Each programming step
is listed in order.
1. Programming by numbers.
Almost every step needed to program the MX-950 is listed in numerical order under the "Program" menu, from one to eight.
The first stage is to create and name devices. This opens a new window with previews of four LCD screens. Every one of the 10 little boxes contained on each page preview corresponds to a potential new device - and as many new pages as needed can be created for the "Watch" and "Listen" device categories, up to 255 total devices. As with previous versions of MX Editor, select a box and type in a name with up to 5 characters to create a new device. No device type selection is yet necessary, and device names can be dragged around to different pages for reorganization.
New to the MX-950 is the option to make a double column device, a feature toggled with two little buttons at the top of the device creation window. Double column devices are individual devices that occupy an entire row on the LCD screen - that's two horizontal hard buttons. Due to the extra available space such devices can have names up to 11 characters in length. The links and/or macros corresponding to these devices are automatically duplicated to the buttons on either side of the screen.
2. Working with the database.
The second stage, which is optional, is the assignment of preprogrammed codes. The database includes device categories for audio, auxiliary, cable boxes, CD players, DVD players, DVRs, LD players, lighting systems, satellite receivers, tape decks, televisions, VCRs and WebTVs. Since Universal Remote Control's products typically cater to an advanced audience, their code database features an extensive range of high-end brands and includes many discrete codes and secondary functions. It's even updated on a regular basis with new devices.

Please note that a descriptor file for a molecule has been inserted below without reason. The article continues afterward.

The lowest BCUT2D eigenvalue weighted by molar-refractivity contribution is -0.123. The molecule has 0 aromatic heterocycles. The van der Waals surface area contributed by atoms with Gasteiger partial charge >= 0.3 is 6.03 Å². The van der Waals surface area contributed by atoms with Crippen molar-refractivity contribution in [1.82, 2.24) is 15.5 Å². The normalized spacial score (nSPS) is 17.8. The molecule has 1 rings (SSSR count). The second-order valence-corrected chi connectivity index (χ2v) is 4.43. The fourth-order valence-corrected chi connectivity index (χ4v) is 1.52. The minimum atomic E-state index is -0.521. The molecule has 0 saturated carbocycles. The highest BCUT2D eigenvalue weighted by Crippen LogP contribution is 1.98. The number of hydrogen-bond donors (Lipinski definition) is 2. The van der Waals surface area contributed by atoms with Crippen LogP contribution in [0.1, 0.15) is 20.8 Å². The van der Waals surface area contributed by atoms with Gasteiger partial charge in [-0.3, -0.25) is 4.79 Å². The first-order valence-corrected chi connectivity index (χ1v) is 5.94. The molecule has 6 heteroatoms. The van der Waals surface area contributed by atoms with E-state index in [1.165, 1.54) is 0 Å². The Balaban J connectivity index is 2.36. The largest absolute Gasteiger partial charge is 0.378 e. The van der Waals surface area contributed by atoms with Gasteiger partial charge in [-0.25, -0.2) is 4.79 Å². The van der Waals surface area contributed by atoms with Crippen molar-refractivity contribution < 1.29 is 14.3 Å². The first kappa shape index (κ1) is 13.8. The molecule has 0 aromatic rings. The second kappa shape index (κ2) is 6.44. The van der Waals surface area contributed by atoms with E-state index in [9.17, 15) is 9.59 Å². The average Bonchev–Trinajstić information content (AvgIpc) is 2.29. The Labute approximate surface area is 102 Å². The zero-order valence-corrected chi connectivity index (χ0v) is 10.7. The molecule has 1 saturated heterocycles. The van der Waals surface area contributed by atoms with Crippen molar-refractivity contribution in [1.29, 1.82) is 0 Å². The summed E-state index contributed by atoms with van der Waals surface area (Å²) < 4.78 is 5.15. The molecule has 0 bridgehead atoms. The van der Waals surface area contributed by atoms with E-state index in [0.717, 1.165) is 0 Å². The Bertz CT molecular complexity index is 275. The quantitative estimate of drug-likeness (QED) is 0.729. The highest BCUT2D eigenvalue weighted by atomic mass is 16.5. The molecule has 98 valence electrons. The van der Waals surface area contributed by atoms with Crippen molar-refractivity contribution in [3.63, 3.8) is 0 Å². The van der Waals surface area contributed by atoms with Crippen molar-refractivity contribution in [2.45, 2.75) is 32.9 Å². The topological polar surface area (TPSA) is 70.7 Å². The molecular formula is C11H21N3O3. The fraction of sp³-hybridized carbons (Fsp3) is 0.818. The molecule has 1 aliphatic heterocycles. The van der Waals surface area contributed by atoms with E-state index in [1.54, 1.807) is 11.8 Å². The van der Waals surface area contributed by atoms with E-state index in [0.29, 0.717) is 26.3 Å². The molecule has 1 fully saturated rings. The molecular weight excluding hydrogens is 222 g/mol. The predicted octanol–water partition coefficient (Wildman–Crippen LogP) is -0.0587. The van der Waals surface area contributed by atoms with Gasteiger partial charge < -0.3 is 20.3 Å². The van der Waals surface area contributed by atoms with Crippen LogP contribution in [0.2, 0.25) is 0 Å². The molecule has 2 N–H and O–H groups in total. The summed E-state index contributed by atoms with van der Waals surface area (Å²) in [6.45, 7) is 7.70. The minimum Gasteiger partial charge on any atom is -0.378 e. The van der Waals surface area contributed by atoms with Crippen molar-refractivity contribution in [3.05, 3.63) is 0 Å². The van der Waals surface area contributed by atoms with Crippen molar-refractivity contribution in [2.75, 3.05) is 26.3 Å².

The "IR Database" screen presents fields to select the device name, type of device, and brand. If there are multiple infrared codesets available for that brand they'll be listed under the "Model" window, and if it's a popular make chances are URC will have already mapped out specific device model numbers and possibly even remote models to the most appropriate code.
After a specific code has been selected it can be tested through a connected remote, but as this only sends the [Power] command it isn't useful for components that don't have remote-controllable power. More importantly, omitted from the software is any way of doing an automated code search, nor is there any way of testing multiple codesets without an attached computer. (That is, unless you're adamant on finding that code by any means necessary, in which case it would be possible to create a test file with a new device assigned to each potential code.)
When an appropriate code is eventually found, pressing the [Save] button will present a preview of the default commands assigned to that code. MX-950 Editor will create as many LCD screens as is necessary for each codeset, and will also automatically apply (mostly) accurate labels to each command.